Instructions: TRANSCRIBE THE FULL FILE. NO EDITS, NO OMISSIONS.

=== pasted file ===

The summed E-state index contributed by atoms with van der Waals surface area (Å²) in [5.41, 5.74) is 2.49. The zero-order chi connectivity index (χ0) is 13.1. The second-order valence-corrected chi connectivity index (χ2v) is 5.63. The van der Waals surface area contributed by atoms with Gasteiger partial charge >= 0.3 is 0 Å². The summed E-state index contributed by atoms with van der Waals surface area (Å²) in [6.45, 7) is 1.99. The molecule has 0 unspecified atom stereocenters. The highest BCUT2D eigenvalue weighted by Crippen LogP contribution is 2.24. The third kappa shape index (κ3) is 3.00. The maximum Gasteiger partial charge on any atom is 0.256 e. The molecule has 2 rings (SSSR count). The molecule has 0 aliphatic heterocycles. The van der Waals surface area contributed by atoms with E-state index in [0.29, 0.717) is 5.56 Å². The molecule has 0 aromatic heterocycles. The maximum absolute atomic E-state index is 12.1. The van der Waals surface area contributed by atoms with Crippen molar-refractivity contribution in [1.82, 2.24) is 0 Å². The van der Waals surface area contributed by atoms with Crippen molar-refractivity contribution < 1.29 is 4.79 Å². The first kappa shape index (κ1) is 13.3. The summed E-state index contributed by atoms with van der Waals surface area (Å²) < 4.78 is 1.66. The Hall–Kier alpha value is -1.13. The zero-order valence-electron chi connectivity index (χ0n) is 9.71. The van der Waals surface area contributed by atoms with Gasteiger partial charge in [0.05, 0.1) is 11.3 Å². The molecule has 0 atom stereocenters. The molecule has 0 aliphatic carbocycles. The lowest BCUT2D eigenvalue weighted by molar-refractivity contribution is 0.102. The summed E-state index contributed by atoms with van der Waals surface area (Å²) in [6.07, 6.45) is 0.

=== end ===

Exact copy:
The summed E-state index contributed by atoms with van der Waals surface area (Å²) in [5.41, 5.74) is 2.49. The zero-order chi connectivity index (χ0) is 13.1. The second-order valence-corrected chi connectivity index (χ2v) is 5.63. The van der Waals surface area contributed by atoms with Gasteiger partial charge >= 0.3 is 0 Å². The summed E-state index contributed by atoms with van der Waals surface area (Å²) in [6.45, 7) is 1.99. The molecule has 0 unspecified atom stereocenters. The highest BCUT2D eigenvalue weighted by Crippen LogP contribution is 2.24. The third kappa shape index (κ3) is 3.00. The maximum Gasteiger partial charge on any atom is 0.256 e. The molecule has 2 rings (SSSR count). The molecule has 0 aliphatic heterocycles. The van der Waals surface area contributed by atoms with E-state index in [0.29, 0.717) is 5.56 Å². The molecule has 0 aromatic heterocycles. The maximum absolute atomic E-state index is 12.1. The van der Waals surface area contributed by atoms with Crippen molar-refractivity contribution in [1.82, 2.24) is 0 Å². The van der Waals surface area contributed by atoms with Crippen molar-refractivity contribution < 1.29 is 4.79 Å². The first kappa shape index (κ1) is 13.3. The summed E-state index contributed by atoms with van der Waals surface area (Å²) < 4.78 is 1.66. The Hall–Kier alpha value is -1.13. The zero-order valence-electron chi connectivity index (χ0n) is 9.71. The van der Waals surface area contributed by atoms with Gasteiger partial charge in [0.05, 0.1) is 11.3 Å². The molecule has 0 atom stereocenters. The molecule has 0 aliphatic carbocycles. The lowest BCUT2D eigenvalue weighted by molar-refractivity contribution is 0.102. The summed E-state index contributed by atoms with van der Waals surface area (Å²) in [6.07, 6.45) is 0.